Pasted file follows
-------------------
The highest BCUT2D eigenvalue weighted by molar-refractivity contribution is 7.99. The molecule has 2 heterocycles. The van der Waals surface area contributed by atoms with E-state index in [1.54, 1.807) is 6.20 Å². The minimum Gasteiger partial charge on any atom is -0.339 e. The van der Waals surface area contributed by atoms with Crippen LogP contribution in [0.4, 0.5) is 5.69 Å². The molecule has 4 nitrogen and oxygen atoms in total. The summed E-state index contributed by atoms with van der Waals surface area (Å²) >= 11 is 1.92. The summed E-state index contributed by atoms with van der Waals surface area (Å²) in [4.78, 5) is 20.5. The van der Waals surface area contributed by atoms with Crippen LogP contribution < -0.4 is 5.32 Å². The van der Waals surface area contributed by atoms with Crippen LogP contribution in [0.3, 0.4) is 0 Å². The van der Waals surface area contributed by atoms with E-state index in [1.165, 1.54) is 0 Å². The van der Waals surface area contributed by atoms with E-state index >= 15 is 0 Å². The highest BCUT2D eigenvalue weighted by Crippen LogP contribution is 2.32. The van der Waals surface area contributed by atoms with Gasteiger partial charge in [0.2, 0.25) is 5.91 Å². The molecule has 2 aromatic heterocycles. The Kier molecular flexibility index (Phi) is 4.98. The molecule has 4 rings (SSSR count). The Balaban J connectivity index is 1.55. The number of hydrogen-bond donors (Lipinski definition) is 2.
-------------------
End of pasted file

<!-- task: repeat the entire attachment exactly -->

The highest BCUT2D eigenvalue weighted by molar-refractivity contribution is 7.99. The molecule has 2 heterocycles. The van der Waals surface area contributed by atoms with E-state index in [1.54, 1.807) is 6.20 Å². The minimum Gasteiger partial charge on any atom is -0.339 e. The van der Waals surface area contributed by atoms with Crippen LogP contribution in [0.4, 0.5) is 5.69 Å². The molecule has 4 nitrogen and oxygen atoms in total. The summed E-state index contributed by atoms with van der Waals surface area (Å²) >= 11 is 1.92. The summed E-state index contributed by atoms with van der Waals surface area (Å²) in [4.78, 5) is 20.5. The van der Waals surface area contributed by atoms with Crippen LogP contribution < -0.4 is 5.32 Å². The van der Waals surface area contributed by atoms with Crippen LogP contribution in [0.3, 0.4) is 0 Å². The van der Waals surface area contributed by atoms with E-state index in [1.165, 1.54) is 0 Å². The van der Waals surface area contributed by atoms with E-state index >= 15 is 0 Å². The highest BCUT2D eigenvalue weighted by Crippen LogP contribution is 2.32. The van der Waals surface area contributed by atoms with Gasteiger partial charge in [0.2, 0.25) is 5.91 Å². The molecule has 2 aromatic heterocycles. The Kier molecular flexibility index (Phi) is 4.98. The molecule has 4 rings (SSSR count). The Balaban J connectivity index is 1.55. The number of hydrogen-bond donors (Lipinski definition) is 2.